The yield curve tipped upside down during May, with longer-term treasuries now paying less than shorter-term notes. The downward pressure on longer-term yields spilled over into the U.S. preferred stock marketplace, pushing prices of U.S.-traded preferred stocks up with strong demand. For the first time in quite a while, seven preferred stocks traded over 500,000 shares on Friday, May 31, with two issues trading over one million shares on that day (the average daily volume for U.S.-traded preferred stocks runs around 35,000 shares).
As the month came to a close, the average market price for all U.S.-traded preferred stocks was $25.19, up $0.06 per share over the last month.
May’s new preferred stocks
May’s six new preferred stocks are offering an average annual dividend (coupon) of 6.1 percent, an average current yield (which does not consider reinvested dividends or capital gain/loss) of 5.9 percent and an average Yield-To-Call (which does consider reinvested dividends and capital gain/loss) of 5.7 percent (using May 31 prices).
Note that TRCBP (TRCBP) from TriState Capital Holdings (TSC) will trade on the NASDAQ Global Select exchange. While introduced on May 22, this security had yet to start NGS trading on May 31 under this NGS symbol, so the Last Price and Yield values are shown as zero in the above table.
Also, note that I am using IPO date here, rather than the date on which retail trading started. The IPO date is the date that the security’s underwriters purchased the new shares from the issuing company.
A special note regarding preferred stock trading symbols: Annoyingly, unlike common stock trading symbols, the format used by exchanges, brokers and other online quoting services for preferred stock symbols is not standardized. For example, the Series A preferred stock from Public Storage is “PSA-A” at TD Ameritrade, Google Finance and several others, but this same security is “PSA.PR.A” at E*Trade and “PSA.PA” at Seeking Alpha. For a cross-reference table of how preferred stock symbols are denoted by sixteen popular brokers and other online quoting services, see “Preferred Stock Trading Symbol Cross-Reference Table.”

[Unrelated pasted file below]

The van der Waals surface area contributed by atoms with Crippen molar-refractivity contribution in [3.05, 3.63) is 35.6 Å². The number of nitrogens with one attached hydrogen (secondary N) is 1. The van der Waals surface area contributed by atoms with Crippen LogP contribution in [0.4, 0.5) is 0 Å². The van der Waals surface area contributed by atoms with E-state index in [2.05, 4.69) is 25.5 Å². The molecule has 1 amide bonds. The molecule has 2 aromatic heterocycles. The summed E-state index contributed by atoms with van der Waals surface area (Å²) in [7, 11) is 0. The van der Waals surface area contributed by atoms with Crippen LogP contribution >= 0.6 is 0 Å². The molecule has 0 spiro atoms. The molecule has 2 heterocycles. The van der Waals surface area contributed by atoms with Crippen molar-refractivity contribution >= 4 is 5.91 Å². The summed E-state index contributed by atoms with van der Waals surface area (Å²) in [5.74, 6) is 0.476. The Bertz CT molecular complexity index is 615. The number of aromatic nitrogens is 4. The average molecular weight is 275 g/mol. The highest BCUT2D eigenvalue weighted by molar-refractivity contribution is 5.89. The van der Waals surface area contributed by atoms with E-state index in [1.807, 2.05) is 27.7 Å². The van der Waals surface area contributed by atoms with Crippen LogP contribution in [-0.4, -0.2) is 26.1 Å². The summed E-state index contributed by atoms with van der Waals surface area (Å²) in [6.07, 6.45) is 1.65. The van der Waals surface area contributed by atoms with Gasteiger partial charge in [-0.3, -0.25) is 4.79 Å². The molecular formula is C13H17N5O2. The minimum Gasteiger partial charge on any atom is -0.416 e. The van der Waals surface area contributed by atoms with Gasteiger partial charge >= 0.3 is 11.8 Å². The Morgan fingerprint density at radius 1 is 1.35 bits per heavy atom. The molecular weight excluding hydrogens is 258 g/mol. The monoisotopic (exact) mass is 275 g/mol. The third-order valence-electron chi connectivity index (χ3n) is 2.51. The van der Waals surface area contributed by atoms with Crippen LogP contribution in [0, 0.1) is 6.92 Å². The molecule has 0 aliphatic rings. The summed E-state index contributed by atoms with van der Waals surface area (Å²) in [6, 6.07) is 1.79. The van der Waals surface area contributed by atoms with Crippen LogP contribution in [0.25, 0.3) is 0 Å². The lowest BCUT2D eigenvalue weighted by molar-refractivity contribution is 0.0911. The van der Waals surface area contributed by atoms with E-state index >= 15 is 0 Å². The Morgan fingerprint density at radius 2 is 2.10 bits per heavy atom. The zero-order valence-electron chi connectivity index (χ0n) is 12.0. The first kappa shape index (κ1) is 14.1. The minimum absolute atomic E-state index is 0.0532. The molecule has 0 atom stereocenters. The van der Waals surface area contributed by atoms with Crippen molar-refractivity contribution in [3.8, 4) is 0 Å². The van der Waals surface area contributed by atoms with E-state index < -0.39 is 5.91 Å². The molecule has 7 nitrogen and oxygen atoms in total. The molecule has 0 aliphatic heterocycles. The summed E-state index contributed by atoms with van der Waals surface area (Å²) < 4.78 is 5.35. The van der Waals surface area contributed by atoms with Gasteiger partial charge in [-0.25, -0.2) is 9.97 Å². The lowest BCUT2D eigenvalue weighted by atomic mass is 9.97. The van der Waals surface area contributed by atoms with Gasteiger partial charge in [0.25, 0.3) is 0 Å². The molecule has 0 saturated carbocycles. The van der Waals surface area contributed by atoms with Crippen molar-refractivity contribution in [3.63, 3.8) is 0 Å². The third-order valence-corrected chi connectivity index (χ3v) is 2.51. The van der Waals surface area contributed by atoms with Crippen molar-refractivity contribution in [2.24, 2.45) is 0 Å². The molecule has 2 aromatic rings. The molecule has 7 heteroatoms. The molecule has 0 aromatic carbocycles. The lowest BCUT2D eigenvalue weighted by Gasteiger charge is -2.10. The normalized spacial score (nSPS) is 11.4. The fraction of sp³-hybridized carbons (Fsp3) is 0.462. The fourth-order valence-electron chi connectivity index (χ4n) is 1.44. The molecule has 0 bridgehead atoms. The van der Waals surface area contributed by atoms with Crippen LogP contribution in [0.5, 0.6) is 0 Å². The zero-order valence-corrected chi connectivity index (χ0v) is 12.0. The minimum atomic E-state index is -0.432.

There are currently 122 high quality preferred stocks selling for an average price of $25.46 (May 31), offering an average current yield of 5.4 percent. And 25 of these high-quality issues are selling below their $25 par value, offering an average current yield of 5.0 percent. By high quality I mean preferreds offering the characteristics that most risk-averse preferred stock investors favor such as investment grade ratings and cumulative dividends.
There is now a total of 908 of these securities trading on U.S. stock exchanges (including convertible preferred stocks).
About the new issues
NRUC (NYSE:NRUC) is a double-investment grade Exchange-Traded Debt Security offered by National Rural Utilities Coop Finance Corporation. NRUCFC is a cooperative of rural electric utilities, formed for the purpose of providing cost-efficient financial services and products to its member utilities. As a member cooperative, the company is not publicly traded, although its new ETDS is. Offering cumulative 5.5 percent interest, market participants have priced this baby bond above its $25 par value every day since it began trading in early May. NRUC is the coop’s only income security currently trading and raised $250 million. According to the company’s Q3 10-Q filing for the quarter ending February 2019, a mark-to-market revaluation of its assets (existing loans to members) resulted in a net loss of $71 million due to interest rate changes from a year earlier. But loan demand from members totaled $26 billion, an increase of $839 million from May 31, 2018.
RILYO (NASDAQ:RILYO) from B. Riley Financial (RILY) is an unrated Exchange-Traded Debt Security offering a 6.750 percent coupon. RILYO is the company’s sixth ETDS offered within the last three years, its third within the last twelve months. B. Riley always strikes me as a company that has a hard time saying no. Its most recent acquisition was that of magicJack VocalTec (NASDAQ:CALL), a company that manufactures a voice over IP telephone device. The $519 million company is in a multitude of businesses from financial services, retail store liquidation, internet domain and email hosting and, now, magicJack. Founded in 1973, B.Riley is headquartered in Woodland Hills, California.